Articles | Volume 3, issue 3
Hydrol. Earth Syst. Sci., 3, 409–419, 1999
https://doi.org/10.5194/hess-3-409-1999
Hydrol. Earth Syst. Sci., 3, 409–419, 1999
https://doi.org/10.5194/hess-3-409-1999

  30 Sep 1999

30 Sep 1999

Hydrogeochemsitry of montane springs and their influence on streams in the Cairngorm mountains, Scotland

C. Soulsby1, R. Malcolm1, R. Helliwell2, and R.C. Ferrier2 C. Soulsby et al.
  • 1Department of Geography, University of Aberdeen, Aberdeen AB24 2UF, Scotland
  • 2Macauly Land Use Research Institute, Aberdeen AB15 8QH, Scotland
  • e-mail address for corresponding author: c.soulsby@abdn.ac.uk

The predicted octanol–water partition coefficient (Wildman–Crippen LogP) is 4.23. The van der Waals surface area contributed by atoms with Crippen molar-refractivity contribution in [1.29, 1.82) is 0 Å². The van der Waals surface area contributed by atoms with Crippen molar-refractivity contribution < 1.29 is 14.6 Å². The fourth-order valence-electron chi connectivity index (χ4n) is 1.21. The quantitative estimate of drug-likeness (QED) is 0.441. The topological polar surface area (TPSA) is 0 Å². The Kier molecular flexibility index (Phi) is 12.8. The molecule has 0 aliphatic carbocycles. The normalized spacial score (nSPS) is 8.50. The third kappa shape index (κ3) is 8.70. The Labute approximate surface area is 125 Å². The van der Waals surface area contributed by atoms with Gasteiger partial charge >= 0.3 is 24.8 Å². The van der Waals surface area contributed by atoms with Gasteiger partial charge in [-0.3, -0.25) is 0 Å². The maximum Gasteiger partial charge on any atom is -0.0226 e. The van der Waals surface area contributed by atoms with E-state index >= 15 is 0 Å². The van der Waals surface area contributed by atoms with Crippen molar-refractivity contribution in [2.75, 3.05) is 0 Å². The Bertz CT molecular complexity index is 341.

Abstract. Springs are important groundwater discharge points on the high altitude (>800m) plateaux of the Cairngorm mountains, Scotland and form important wetland habitats within what is often a dry, sub-arctic landscape. The hydrogeochemistry of a typical spring in the Allt a'Mharcaidh catchment was examined between 1995-98 in order to characterise its chemical composition, identify the dominant controls on its chemical evolution and estimate groundwater residence time using 18O isotopes. Spring water, sustained by groundwater flow in shallow drift deposits and fractured bedrock, was moderately acidic (mean pH 5.89), with a very low alkalinity (mean 18 μeq l-1) and the ionic composition was dominated by sea-salts derived from atmospheric sources. Geochemical modelling using NETPATH, predicted that the dissolution of plagioclase mainly controls the release of Si, non-marine Na, Ca, K and Al into spring water. Hydrological conditions influenced seasonal variations in spring chemistry, with snowmelt associated with more rapid groundwater flows and lower weathering rates than summer discharges. Downstream of the spring, the chemistry of surface water was fundamentally different as a result of drainage from larger catchment areas, with increased soil and drift cover, and higher evaporation rates. Thus, the hydrogeochemical influence of springs on surface waters appears to be localized. Mean δ18O values in spring water were lower and more damped than those in precipitation. Nevertheless, a sinusoidal seasonal pattern was observed and used to estimate mean residence times of groundwater of around 2 years. Thus, in the high altitude plateau of the Cairngorms, shallow, coarse drift deposits from significant aquifers. At lower altitudes, deeper drift deposits, combined with larger catchment areas, increase mean groundwater residence times to >5 years. At high altitudes, the shallow, permeable nature of the drifts dictates that groundwater is vulnerable to impacts of environmental changes that could be usefully monitored at spring sites.

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